Planning, Designing & Building Your Sports Field
Chad Price, CSFM
President, Carolina Green Corp.
Over the past 20 years with the high quality, complex design, high-use demands on
athletic facilities, sports field design and construction has emerged as a specialty craft
that takes years of experience and investment in people and equipment to develop. Yet
time and again owners turn to landscaping, grading, or civil contractors for their sports
field construction needs, often tacking on an athletic field to a larger campus construction
project. Anyone can grade a field and grow grass…right? With the introduction of
automatic laser controlled grading systems, tolerances are lower and expectations are
greater. Even though a grading contractor may use laser guided equipment, they most
likely don’t have the custom built equipment of the weight and size to get within the
tolerances expected for athletic fields (standard is ¼” over 50ft.). Equally as important is
that the field be designed with the proper grade and layout, consistent footing and
drainage. The most successful sports field projects consistently involve a qualified field
designer and field contractor. This holds true for synthetic turf as well as natural turf
Planning - The All Important “P” Word
Planning can make or break any project, and sports field construction & renovations are
no exception. Start by identifying design firms and sports field contractors (some
contractors do both). Pre-qualify these firms based on experience and references. Field
builders can be found through organizations such as STMA (Sports Turf Managers
Association) or AFBA (American Field Builders Assoc.). Discuss your project with
them to get ideas.
The next step in effective planning is a site evaluation. At a minimum this should include
evaluation of grading & land use issues, site drainage, soil conditions, neighbors,
lighting, pedestrian flow and parking, available space, traffic flow, truck and maintenance
equipment access, water sources, and current and potential use needs.
Continue to consult with a sports field contractor and designer as you go though the
planning process, asking for informal quotes for “ballpark” pricing. Developing a budget
and understanding maintenance capabilities should be part of the planning process as
well. Meeting with the end users (coaches & field managers) will help to understand
what the expectations will be for field performance and level of use.
The design phase is when interviewing of design or design-build firms should begin.
Many firms may be well qualified to design an entire site or facility, but lack the
knowledge or expertise to design and write specifications for sports fields. Oftentimes
the decision to hire a design firm is driven by the procurement process. We usually see
three types: design-build, design-bid-build, or Request for Proposals (RFP). In the
design-build scenario, it is wise to interview sports field contractors and sports field
design firms. Again, some sports field builders have in-house CAD capabilities, and can
turn-key the design-build project. In the design-bid-build scenario, very detailed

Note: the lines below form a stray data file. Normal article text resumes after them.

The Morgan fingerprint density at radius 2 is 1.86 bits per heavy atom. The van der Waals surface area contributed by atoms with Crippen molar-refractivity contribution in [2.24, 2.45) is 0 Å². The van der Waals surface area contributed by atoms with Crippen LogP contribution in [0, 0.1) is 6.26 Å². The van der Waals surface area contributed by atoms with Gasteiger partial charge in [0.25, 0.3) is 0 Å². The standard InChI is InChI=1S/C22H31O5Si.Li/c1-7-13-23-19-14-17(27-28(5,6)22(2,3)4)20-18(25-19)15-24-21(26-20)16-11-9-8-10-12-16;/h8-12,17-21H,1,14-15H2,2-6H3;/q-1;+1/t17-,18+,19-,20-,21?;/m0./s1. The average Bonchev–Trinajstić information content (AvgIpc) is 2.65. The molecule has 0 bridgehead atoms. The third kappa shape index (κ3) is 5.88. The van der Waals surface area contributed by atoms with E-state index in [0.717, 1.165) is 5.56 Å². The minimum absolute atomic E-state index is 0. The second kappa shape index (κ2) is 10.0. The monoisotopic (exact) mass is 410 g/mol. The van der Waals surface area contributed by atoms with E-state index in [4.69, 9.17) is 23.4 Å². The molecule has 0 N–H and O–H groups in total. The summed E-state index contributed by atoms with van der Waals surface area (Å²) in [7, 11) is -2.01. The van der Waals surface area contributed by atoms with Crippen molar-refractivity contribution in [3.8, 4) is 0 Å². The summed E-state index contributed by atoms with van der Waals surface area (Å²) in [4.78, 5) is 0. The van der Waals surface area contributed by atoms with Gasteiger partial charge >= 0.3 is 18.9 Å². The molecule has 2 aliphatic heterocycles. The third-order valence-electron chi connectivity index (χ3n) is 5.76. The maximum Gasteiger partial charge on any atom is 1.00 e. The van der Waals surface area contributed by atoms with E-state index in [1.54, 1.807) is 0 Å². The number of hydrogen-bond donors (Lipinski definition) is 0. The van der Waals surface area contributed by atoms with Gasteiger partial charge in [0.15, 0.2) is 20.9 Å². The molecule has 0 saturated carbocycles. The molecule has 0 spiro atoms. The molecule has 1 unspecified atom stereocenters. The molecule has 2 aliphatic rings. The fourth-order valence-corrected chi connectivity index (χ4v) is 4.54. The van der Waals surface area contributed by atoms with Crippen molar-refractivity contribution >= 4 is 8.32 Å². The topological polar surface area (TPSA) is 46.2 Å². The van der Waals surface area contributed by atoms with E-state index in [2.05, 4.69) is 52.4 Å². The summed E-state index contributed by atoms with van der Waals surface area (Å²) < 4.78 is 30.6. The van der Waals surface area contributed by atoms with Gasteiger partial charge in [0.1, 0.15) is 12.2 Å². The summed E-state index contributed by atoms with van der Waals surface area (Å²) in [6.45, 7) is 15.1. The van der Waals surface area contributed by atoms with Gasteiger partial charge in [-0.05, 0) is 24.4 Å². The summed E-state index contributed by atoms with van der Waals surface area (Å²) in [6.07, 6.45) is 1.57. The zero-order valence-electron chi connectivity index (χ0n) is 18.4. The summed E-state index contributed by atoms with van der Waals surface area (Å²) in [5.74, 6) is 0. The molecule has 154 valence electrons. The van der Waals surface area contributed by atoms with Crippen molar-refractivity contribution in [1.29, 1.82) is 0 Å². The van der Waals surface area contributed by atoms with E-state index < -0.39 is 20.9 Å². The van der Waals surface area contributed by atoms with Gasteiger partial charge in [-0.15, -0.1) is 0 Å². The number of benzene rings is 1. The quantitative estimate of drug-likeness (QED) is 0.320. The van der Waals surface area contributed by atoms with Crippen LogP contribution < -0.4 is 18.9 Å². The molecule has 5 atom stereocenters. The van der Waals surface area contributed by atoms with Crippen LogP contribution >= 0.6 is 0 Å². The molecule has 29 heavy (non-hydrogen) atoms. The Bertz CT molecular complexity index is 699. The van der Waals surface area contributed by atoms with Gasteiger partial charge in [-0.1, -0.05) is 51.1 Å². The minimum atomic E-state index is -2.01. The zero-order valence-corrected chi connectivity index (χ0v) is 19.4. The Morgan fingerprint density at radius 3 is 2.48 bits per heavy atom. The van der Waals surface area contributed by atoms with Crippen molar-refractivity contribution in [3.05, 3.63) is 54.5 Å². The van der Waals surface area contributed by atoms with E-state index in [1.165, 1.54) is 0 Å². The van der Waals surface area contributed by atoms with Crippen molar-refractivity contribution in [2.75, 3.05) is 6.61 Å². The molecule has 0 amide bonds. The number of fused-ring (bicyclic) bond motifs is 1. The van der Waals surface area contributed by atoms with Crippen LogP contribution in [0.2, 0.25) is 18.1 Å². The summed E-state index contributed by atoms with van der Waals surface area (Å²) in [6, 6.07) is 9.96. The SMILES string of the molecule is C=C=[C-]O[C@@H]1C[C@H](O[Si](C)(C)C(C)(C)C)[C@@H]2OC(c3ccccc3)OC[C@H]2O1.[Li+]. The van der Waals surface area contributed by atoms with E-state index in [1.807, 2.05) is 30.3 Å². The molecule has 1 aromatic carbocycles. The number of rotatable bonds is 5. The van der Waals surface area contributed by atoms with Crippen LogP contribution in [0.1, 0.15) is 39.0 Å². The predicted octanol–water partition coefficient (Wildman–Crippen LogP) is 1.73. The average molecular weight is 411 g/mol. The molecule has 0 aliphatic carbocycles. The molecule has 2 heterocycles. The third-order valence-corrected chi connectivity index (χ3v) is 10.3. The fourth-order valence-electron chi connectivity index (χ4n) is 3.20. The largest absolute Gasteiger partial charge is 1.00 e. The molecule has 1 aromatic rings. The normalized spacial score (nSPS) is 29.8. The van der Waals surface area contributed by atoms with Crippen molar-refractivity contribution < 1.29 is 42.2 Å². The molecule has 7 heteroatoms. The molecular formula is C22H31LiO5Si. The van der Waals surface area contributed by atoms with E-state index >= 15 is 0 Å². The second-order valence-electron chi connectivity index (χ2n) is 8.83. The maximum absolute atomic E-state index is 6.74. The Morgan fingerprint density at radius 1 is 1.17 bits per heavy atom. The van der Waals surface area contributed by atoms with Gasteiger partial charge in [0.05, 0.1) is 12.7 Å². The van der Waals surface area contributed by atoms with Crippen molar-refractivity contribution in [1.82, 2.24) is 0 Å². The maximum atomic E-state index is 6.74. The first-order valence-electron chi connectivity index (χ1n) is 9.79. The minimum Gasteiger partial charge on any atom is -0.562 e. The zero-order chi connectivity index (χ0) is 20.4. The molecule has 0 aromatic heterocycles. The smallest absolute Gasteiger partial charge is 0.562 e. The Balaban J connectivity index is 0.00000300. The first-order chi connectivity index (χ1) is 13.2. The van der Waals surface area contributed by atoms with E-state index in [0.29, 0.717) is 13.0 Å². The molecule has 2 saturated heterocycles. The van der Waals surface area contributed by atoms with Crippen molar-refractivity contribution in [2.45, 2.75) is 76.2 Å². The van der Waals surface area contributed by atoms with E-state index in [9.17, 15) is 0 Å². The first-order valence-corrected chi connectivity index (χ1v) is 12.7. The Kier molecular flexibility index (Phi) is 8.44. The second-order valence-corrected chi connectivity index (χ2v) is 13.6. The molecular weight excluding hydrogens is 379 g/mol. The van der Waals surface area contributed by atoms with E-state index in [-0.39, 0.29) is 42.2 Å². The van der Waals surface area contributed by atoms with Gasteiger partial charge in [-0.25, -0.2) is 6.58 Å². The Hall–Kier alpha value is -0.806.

specifications and field contractor qualifications should be included in the project bid
documents. You may want to consider pre-qualification of field contractors: experience
& references, % of work self-performed, financial stability, bonding capability, insurance
program, Certified Sports Field Manager (CSFM) on staff, owned equipment list, length
of time in business, etc. The pre-qualification process becomes more valuable in a RFP
scenario. The benefit of an RFP process is the wealth of knowledge gained from the
interview/presentation process. The challenge is trying to compare proposals as you
would be able to in an “apples to apples” bid situation.
One of the biggest mistakes we see in the design is the drainage system, if included at all.
We have received bid packages for sports fields where the design firm (lacking the
necessary experience) designed the field with a foundational drainage system. This may
work on roads, but not athletic fields.
Adequate time should be allowed for the design & permitting process. Depending on the
scope of the project, this process could take up to 4 months. This includes erosion
control, surveys, soil analysis, materials selection and testing. Cost outside of the field
such as water source, should also be considered. The best case scenario is to have the
field builder already on board to work together with the field designer.
Even in a negotiated RFP scenario, the owner still needs to require materials testing and
submittals (sand, infield mix, rootzone, irrigation heads, etc.) on the front end of the
project. This will help avoid questions about materials used versus proposed materials as
the project progresses.
If at any time during the construction process you don’t feel right about something,
certainly ask the question. One of the benefits of a design firm is they can assist with
quality control, inspecting installation and materials in relation to design and
specifications. At the conclusion of the project, make sure the contractor is required to
provide as-built drawings, especially helpful when irrigation systems are installed.